Condorrat

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Condorrat
View from West Blairlinn Farm - geograph.org.uk - 1739452.jpg
View from historic Wester Blairlinn Farm towards Condorrat and the Campsie Fells
Condorrat is located in North Lanarkshire
Condorrat
Condorrat
Location within North Lanarkshire
OS grid referenceNS739733
Council area
Lieutenancy area
CountryScotland
Sovereign stateUnited Kingdom
Post townGLASGOW
Postcode districtG67
Dialling code01236
PoliceScotland
FireScottish
AmbulanceScottish
EU ParliamentScotland
UK Parliament
Scottish Parliament
List of places
UK
Scotland
55°56′10″N 4°01′08″W / 55.936°N 4.019°W / 55.936; -4.019Coordinates: 55°56′10″N 4°01′08″W / 55.936°N 4.019°W / 55.936; -4.019

Condorrat is a former village in North Lanarkshire, Scotland. Like Luggiebank, Castlecary and Dullatur, it predates the new town of Cumbernauld, but unlike those Condorrat was officially included in the designated new town area.[1][2] Since then it has officially been part of Cumbernauld although it retains some of its own distinctive character. Dalshannon Farm and cottages were located in the area west of the original town and farm, and north of the Luggie. So also was a corn mill called Wood Mill.[3] Road signs show they are is now in the western part of Condorrat towards Mollinsburn.

Condorrat now has many of its own facilities, including a health centre, 3 primary schools and a library.[4]

Governance[edit]

Up until 1975, Condorrat sat within Cumbernauld Burgh and Dunbartonshire County. Upon Local Government re-organisation in 1975 it found itself part of Cumbernauld & Kilsyth District Council and Strathclyde Regional Council. Finally, in 1995, it was placed within the boundaries of the newly created North Lanarkshire Council.

History[edit]

Condorrat (bottom right) and Dalshannon below the M80
Condorrat Arms and Main Road Shops

The name Condorrat is from the Gaelic "Comh Dobhair Alt" - The joint river place.[5] The Luggie Water flows round the southern perimeter of Condorrat where older maps[6] seem to show it was joined by the Moss Water. This is probably the meaning of the phrase.[7] (In 1993 Broadwood Loch, a balancing lake, was created by damming the Moss Water and using a plastic waterproof membrane, and a 6 m wall to hold back the water.[8] This was primarily to prevent flooding downstream but also for recreation).

Condorrat Parish Church

The settlement pre-dates 1649, as Groome's Ordinance Gazetteer of Scotland states "The parish, containing also the village of Condorrat, was disjoined from Kirkintilloch in 1649, under the name of Easter Lenzie." The same publication also states that Condorrat is a quoad sacra parish in Cumbernauld parish, Dumbartonshire, 2 and 3/4 miles southwest of Cumbernauld Village and 6 miles north-northwest of Airdrie, under which, it has a post office. An Established church built here in 1875, contain 400 sittings, and cost, with a manse, £2,600. Pop (1891) 607 of q.s. parish, 1596." [9]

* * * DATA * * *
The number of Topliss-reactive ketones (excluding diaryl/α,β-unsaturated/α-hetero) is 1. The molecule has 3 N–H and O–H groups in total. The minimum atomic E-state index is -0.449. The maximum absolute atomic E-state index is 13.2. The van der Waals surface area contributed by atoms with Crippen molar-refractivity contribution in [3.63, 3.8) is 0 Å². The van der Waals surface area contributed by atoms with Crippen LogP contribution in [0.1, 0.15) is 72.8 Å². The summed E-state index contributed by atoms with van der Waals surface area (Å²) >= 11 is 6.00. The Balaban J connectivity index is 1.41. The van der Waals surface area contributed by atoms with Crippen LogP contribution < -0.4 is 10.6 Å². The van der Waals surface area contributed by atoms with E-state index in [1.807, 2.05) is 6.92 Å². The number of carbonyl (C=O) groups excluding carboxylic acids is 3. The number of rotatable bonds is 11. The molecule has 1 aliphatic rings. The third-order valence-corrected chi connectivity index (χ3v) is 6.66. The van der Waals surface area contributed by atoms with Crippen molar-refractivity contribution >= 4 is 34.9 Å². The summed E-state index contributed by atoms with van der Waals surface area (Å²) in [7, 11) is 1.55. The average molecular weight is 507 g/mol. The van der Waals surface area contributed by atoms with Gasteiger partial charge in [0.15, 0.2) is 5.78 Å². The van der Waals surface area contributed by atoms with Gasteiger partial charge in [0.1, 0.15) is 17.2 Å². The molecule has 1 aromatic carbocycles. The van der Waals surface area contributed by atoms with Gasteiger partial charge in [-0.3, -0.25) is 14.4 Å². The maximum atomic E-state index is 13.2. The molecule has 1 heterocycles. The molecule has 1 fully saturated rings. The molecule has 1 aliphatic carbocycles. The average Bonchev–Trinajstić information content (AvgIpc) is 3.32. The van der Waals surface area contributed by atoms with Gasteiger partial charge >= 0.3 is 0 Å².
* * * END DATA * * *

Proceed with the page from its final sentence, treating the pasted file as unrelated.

Condorrat was a weaving community, and some of the early single-storey houses still exist in the row known as Braehead Cottages, now much modernised. At the west end of the town is Dalshannon Farm, which is a very good example of a long house of the 17th century. The longhouse has since been raised in height and a 2-storey block added to the north-west corner.

Over the past few decades it has been subsumed by the new town of Cumbernauld. In fact Cumbernauld new town was built around older settlements at Condorrat[10] and Cumbernauld Village.[11]

Notable people[edit]

John Baird's House

Condorrat is the birthplace of the 19th century nationalist figure John Baird, a leading participant in the Radical War of 1820. A plaque is mounted outside the house in which he was born (Airdrie Road).

References[edit]

  1. ^ Draft New Town (Cumbernauld) Designation Order, 1955. HMSO. 1955. p. 11. Retrieved 16 February 2018.
  2. ^ Taylor, Jessica (2010). Cumbernauld: The Conception, Development and Realisation of a Post-war British New Town (PDF). Edinburgh: Edinburgh College of Art. p. 179. Retrieved 25 February 2017.
  3. ^ "Dalshannon Farm and Cottages". 25 inch O. S. map. Ordnance Survey. Retrieved 10 February 2018.
  4. ^ http://www.scottish-places.info/towns/townfirst1431.html link to Scottish Place site
  5. ^ http://theses.gla.ac.uk/5270/1/2014DrummondPhD.pdf#229 For historical pronunciations
  6. ^ http://maps.nls.uk/view/75650196 Map of Old Condorrat (bottom right)
  7. ^ http://theses.gla.ac.uk/5270/1/2014DrummondPhD.pdf#229 Other possible meanings of Cundurat
  8. ^ http://www.scottish-places.info/features/featurefirst18072.html Broodwood Loch
  9. ^ http://www.gazetteerofscotland.org.uk/ search on Condorrat
  10. ^ "Dumbartonshire 034.05 (includes: Cumbernauld; Kirkintilloch; New Monkland) 1986". National Library of Scotland. Retrieved 10 August 2016.
  11. ^ Taylor, Jessica (2010). Cumbernauld: The Conception, Development and Realisation of a Post-war British New Town (PDF). Edinburgh: Edinburgh College of Art. p. 179. Retrieved 25 February 2017.